turn back. It is a quick way and leads us to Jesus in a short time. It
is a perfect way without mud or dust or any vileness of sin. Finally,
it is a reliable way, for it is direct and sure, having no turnings to
right or left but leading us straight to Jesus and to life eternal.
Let us then take this road and travel along it night and day until we
arrive at the fullness of the age of Jesus Christ.
6. It gives great liberty of spirit
169. It gives
great liberty of spirit - the freedom of the children of God - to those
who faithfully practise it. Through this devotion we make ourselves
slaves of Jesus by consecrating ourselves entirely to him. To reward us
for this enslavement of love, our Lord frees us from every scruple and
servile fear which might restrict, imprison or confuse us; he opens our
hearts and fills them with holy confidence in God, helping us to regard
God as our Father; he inspires us with a generous and filial love.
170. Without stopping to prove this truth, I shall simply relate an
incident which I read in the life of Mother Agnes of Jesus, a Dominican
nun of the convent of Langeac in Auvergne, who died a holy death there
When she was only seven years old and was suffering great spiritual
anguish, she heard a voice telling her that if she wished to be
delivered from her anguish and protected against all her enemies, she
should make herself the slave of our Lord and his Blessed Mother as
soon as possible. No sooner had she returned home than she gave herself
completely to Jesus and Mary as their slave, although she had never
known anything about this devotion before. She found an iron chain, put
it round her waist and wore it till the day she died. After this, all
her sufferings and scruples disappeared and she found great peace of
This led her to teach this devotion to many others who made rapid
progress in it - among them, Father Olier, the founder of the Seminary
of Saint-Sulpice, and several other priests and students from the same
seminary. One day the Blessed Virgin appeared to Mother Agnes and put a
gold chain around her neck to show her how happy she was that Mother
Agnes had become the slave of both her and her Son. And St. Cecilia,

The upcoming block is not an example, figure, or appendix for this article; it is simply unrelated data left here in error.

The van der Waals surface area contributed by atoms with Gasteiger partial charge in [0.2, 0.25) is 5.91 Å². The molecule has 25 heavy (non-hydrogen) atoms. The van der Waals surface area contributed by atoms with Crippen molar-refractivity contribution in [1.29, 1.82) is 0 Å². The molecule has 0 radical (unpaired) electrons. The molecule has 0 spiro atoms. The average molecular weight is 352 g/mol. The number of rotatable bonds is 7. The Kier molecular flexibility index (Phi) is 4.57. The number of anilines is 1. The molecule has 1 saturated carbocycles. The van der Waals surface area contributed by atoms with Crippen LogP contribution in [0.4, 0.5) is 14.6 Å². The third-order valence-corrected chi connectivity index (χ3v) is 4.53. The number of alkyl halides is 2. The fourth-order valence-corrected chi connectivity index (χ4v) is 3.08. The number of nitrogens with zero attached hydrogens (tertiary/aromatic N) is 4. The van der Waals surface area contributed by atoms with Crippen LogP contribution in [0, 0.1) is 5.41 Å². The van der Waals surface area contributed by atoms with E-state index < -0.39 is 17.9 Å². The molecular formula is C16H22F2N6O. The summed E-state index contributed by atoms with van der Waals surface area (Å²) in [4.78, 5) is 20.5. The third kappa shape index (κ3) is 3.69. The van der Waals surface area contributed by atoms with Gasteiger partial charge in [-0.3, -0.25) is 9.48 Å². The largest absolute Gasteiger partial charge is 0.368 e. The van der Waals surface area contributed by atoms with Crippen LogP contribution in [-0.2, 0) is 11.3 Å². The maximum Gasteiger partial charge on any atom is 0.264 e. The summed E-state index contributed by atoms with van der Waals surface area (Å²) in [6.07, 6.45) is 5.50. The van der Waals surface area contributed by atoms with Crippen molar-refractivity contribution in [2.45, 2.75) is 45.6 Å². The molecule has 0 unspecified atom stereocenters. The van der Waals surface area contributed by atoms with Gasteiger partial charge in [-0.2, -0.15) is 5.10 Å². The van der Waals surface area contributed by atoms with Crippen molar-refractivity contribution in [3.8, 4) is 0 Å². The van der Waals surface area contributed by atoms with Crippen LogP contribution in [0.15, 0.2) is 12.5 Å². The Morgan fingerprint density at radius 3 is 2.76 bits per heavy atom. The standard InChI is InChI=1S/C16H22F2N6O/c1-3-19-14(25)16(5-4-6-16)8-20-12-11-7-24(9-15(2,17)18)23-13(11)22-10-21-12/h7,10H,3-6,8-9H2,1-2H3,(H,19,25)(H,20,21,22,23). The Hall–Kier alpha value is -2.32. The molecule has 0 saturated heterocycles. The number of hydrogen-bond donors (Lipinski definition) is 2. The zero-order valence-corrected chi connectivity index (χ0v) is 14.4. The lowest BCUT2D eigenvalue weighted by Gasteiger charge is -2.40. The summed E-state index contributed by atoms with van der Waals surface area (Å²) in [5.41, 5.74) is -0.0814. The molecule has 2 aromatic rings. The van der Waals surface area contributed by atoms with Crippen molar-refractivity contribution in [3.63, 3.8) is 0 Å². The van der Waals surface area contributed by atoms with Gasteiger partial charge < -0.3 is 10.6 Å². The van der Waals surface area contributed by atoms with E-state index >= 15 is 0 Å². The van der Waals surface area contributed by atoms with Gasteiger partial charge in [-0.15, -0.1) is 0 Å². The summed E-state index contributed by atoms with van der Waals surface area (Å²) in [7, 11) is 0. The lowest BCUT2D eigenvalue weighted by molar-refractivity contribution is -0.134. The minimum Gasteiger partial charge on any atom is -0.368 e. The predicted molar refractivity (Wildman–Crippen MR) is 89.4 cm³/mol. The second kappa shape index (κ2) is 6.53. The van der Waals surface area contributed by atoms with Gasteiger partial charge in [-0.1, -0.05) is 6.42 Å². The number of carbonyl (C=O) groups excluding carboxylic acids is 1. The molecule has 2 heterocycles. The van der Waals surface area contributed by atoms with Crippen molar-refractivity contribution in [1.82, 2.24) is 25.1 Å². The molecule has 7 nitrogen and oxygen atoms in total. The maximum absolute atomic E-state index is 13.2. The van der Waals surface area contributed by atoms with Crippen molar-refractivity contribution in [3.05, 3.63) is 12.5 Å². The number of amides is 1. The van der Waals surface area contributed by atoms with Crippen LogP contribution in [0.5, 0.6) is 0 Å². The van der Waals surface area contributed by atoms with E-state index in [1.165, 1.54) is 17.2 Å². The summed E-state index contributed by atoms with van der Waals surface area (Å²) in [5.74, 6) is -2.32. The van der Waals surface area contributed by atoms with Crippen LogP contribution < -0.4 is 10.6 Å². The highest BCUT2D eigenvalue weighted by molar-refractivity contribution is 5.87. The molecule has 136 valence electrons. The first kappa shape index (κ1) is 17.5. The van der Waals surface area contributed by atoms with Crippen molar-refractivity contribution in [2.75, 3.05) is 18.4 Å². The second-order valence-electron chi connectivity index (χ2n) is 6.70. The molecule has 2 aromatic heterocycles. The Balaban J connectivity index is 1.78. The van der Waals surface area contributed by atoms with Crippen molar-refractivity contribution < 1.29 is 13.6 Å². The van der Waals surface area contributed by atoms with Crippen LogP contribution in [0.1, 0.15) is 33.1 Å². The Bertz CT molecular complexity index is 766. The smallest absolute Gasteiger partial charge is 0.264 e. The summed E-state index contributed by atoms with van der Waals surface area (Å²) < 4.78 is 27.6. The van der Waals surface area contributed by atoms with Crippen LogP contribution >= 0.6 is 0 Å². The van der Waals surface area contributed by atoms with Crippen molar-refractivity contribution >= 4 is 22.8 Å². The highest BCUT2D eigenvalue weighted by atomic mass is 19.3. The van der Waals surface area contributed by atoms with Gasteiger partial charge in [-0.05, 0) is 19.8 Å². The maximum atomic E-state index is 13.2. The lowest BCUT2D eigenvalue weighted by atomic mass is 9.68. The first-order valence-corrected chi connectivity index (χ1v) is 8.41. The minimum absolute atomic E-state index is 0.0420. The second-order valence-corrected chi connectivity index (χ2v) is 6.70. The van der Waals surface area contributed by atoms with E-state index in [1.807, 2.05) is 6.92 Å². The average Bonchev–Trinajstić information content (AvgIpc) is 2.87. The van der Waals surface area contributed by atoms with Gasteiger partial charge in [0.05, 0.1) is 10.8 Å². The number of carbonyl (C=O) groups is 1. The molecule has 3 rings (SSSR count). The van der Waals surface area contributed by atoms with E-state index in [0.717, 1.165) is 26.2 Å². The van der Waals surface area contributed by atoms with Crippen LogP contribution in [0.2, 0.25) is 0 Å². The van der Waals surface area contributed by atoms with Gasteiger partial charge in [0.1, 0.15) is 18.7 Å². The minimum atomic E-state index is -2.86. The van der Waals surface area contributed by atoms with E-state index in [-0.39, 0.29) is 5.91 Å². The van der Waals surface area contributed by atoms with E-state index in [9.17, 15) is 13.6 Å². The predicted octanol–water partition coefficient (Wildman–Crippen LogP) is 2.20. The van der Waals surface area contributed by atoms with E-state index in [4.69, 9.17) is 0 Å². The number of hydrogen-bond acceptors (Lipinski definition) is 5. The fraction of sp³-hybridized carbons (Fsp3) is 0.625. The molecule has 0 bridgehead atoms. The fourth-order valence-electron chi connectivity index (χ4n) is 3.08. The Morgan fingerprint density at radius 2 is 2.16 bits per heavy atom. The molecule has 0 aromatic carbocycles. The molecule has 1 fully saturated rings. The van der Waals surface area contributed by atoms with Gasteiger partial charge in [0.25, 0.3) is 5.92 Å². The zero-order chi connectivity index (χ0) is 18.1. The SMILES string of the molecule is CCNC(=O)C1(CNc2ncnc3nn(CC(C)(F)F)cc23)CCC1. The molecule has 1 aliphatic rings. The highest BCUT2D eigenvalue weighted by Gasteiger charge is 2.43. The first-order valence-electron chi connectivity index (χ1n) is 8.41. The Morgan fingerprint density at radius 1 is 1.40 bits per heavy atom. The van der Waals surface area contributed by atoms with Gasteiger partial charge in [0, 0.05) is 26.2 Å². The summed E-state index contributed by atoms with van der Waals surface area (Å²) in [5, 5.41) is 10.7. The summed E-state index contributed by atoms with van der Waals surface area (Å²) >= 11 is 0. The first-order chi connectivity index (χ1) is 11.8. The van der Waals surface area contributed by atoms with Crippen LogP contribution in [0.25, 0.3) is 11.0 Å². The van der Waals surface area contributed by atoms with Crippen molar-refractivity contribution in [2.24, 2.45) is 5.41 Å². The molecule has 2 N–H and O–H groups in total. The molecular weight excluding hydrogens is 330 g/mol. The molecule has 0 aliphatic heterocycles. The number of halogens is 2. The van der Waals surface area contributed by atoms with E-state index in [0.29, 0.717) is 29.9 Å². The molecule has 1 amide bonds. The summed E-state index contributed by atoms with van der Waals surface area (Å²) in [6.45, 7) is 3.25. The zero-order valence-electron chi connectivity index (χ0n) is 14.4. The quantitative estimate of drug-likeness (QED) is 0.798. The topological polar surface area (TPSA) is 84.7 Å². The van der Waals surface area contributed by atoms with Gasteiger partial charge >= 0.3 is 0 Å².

who accompanied our Lady, said to her, "Happy are the faithful slaves
of the Queen of heaven, for they will enjoy true freedom." Tibi servire
7. It is of great benefit to our neighbour
171. It is of
great benefit to our neighbour, for by it we show love for our
neighbour in an outstanding way since we give him through Mary's hands
all that we prize most highly - that is, the satisfactory and prayer
value of all our good works, down to the least good thought and the
least little suffering. We give our consent that all we have already
acquired or will acquire until death should be used in accordance with
our Lady's will for the conversion of sinners or the deliverance of
souls from Purgatory.
Is this not perfect love of our neighbour? Is this not being a true
disciple of our Lord, one who should always be recognised by his love?
Is this not the way to convert sinners without any danger of vainglory,
and deliver souls from Purgatory by doing hardly anything more than
what we are obliged to do by our state of life?
172. To appreciate the excellence of this motive we must understand
what a wonderful thing it is to convert a sinner or to deliver a soul
from Purgatory. It is an infinite good, greater than the creation of
heaven and earth, since it gives a soul the possession of God. If by
this devotion we secured the release of only soul from Purgatory or
converted only one sinner in our whole lifetime, would that not be
enough to induce any person who really loves his neighbour to practise
It must be noted that our good works, passing through Mary's hands, are
progressively purified. Consequently, their merit and their
satisfactory and prayer value are also increased. That is why they
become much more effective in relieving the souls in Purgatory and in
converting sinners than if they did not pass through the virginal and
liberal hands of Mary. Stripped of self-will and clothed with
disinterested love, the little that we give to the Blessed Virgin is
truly powerful enough to appease the anger of God and draw down his
mercy. It may well be that at the hour of death a person who has been
faithful to this devotion will find that he has freed many souls from
Purgatory and converted many sinners, even though he performed only the